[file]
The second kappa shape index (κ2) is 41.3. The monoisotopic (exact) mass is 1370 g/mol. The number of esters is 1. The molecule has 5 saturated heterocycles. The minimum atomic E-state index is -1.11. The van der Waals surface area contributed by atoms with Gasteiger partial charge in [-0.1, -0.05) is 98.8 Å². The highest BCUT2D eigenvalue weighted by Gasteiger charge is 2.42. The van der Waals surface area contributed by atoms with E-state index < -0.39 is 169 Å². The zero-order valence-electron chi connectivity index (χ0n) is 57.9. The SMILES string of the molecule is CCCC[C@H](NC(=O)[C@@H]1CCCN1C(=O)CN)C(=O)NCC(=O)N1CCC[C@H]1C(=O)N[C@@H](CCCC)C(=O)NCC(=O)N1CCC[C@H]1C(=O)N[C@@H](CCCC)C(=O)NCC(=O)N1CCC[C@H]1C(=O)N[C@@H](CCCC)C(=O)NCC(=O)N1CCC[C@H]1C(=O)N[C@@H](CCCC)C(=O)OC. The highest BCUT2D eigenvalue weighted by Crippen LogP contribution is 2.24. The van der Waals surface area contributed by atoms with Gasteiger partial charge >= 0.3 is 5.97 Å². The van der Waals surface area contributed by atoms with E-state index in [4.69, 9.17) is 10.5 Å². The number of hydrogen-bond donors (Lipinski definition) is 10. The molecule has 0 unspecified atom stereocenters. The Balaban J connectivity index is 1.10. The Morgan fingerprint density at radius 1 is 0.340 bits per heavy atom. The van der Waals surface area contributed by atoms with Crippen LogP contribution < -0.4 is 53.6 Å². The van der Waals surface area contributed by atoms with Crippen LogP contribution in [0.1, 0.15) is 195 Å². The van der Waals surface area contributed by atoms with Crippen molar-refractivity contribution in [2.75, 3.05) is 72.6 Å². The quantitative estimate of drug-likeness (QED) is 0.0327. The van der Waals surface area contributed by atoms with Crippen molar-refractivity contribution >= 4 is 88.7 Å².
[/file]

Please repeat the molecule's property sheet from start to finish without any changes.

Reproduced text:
The second kappa shape index (κ2) is 41.3. The monoisotopic (exact) mass is 1370 g/mol. The number of esters is 1. The molecule has 5 saturated heterocycles. The minimum atomic E-state index is -1.11. The van der Waals surface area contributed by atoms with Gasteiger partial charge in [-0.1, -0.05) is 98.8 Å². The highest BCUT2D eigenvalue weighted by Gasteiger charge is 2.42. The van der Waals surface area contributed by atoms with E-state index < -0.39 is 169 Å². The zero-order valence-electron chi connectivity index (χ0n) is 57.9. The SMILES string of the molecule is CCCC[C@H](NC(=O)[C@@H]1CCCN1C(=O)CN)C(=O)NCC(=O)N1CCC[C@H]1C(=O)N[C@@H](CCCC)C(=O)NCC(=O)N1CCC[C@H]1C(=O)N[C@@H](CCCC)C(=O)NCC(=O)N1CCC[C@H]1C(=O)N[C@@H](CCCC)C(=O)NCC(=O)N1CCC[C@H]1C(=O)N[C@@H](CCCC)C(=O)OC. The highest BCUT2D eigenvalue weighted by Crippen LogP contribution is 2.24. The van der Waals surface area contributed by atoms with Gasteiger partial charge >= 0.3 is 5.97 Å². The van der Waals surface area contributed by atoms with E-state index in [4.69, 9.17) is 10.5 Å². The number of hydrogen-bond donors (Lipinski definition) is 10. The molecule has 0 unspecified atom stereocenters. The Balaban J connectivity index is 1.10. The Morgan fingerprint density at radius 1 is 0.340 bits per heavy atom. The van der Waals surface area contributed by atoms with Crippen LogP contribution < -0.4 is 53.6 Å². The van der Waals surface area contributed by atoms with Crippen LogP contribution in [0.1, 0.15) is 195 Å². The van der Waals surface area contributed by atoms with Crippen molar-refractivity contribution in [2.75, 3.05) is 72.6 Å². The quantitative estimate of drug-likeness (QED) is 0.0327. The van der Waals surface area contributed by atoms with Crippen molar-refractivity contribution >= 4 is 88.7 Å².